Oil companies deny speculation is cause for high prices
Chief executives of major oil companies blame spiralling crude prices on a lagging supply that is unable to keep up with an increasing demand.1 July 2008
MADRID - The heads of some of the world's major energy companies on Monday countered OPEC claims that speculators were at the heart of spiralling crude prices, instead blaming a lagging supply that cannot keep up with burgeoning demand.
Chief executives of oil majors such as Repsol YPF, Anglo-Dutch Shell and BP, who are gathered in Madrid for the 19th World Petroleum Congress which runs until Thursday, said the biggest cause behind sagging oil demand was investment restrictions and high taxes.
BP's CEO Tony Hayward dismissed as a "myth" allegations that oil futures speculators were behind a rally that had driven crude prices on Monday to new records of above USD 143 per barrel.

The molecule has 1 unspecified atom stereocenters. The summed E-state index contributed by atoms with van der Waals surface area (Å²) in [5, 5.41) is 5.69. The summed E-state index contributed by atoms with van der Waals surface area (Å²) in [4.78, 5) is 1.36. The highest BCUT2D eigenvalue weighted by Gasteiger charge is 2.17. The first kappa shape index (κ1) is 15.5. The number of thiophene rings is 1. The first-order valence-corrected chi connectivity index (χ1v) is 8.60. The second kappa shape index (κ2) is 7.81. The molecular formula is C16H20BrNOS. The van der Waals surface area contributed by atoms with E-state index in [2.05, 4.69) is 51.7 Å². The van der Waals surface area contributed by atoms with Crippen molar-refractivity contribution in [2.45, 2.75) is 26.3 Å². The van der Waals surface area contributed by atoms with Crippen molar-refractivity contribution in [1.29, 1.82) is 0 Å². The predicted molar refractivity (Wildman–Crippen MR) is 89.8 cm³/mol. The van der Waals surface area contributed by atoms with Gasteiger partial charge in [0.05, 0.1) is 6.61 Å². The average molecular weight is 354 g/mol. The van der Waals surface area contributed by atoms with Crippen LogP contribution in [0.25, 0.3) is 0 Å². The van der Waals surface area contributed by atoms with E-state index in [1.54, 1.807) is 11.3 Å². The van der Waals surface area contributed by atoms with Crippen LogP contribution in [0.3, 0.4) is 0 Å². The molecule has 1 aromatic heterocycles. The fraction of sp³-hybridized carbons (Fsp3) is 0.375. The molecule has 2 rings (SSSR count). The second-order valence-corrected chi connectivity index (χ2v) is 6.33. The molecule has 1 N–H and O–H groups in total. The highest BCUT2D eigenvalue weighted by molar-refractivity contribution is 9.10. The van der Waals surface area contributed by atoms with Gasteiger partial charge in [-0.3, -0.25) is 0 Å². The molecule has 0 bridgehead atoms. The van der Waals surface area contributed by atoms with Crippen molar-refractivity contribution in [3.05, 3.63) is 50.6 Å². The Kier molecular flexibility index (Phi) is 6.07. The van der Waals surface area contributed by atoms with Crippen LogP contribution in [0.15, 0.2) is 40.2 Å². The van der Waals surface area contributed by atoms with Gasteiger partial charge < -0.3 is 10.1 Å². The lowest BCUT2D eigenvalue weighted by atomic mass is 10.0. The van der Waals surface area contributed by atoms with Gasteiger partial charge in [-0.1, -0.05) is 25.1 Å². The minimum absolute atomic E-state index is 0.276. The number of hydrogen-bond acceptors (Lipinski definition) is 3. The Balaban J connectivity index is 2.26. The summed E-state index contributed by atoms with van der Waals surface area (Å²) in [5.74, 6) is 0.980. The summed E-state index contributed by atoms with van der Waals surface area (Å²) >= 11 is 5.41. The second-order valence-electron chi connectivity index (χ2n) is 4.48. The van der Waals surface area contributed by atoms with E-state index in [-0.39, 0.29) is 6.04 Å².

Repsol YPF CEO Antonio Brufau agreed. "The fundamentals in the industry are the main reason for these prices," he said.
Shell CEO Jeroen van der Veer admitted that global oil markets were "tight" and that there was increasing concern over supplies not meeting future demand.
"We don't think that the financial markets are leading the speculation, probably they follow what other people fear as long-term fundamentals," Van der Veer said. "I do not think that you can blame speculation for the oil price."
Analysts at Goldman Sachs have dismissed the speculative bubble argument as well. The US brokerage said that such an argument was "unwarranted".
But Spain's Industry Minister Miguel Sebastián did not agree with the arguments put forth by the oil heads. While there is a "clear speculative component" driving up prices, he said, there was "insufficient" supply plugging demand. The minister pointed out that while oil consumption had risen by 15 percent, OPEC had reduced output by 0.3 percent.
[El Pais / Expatica]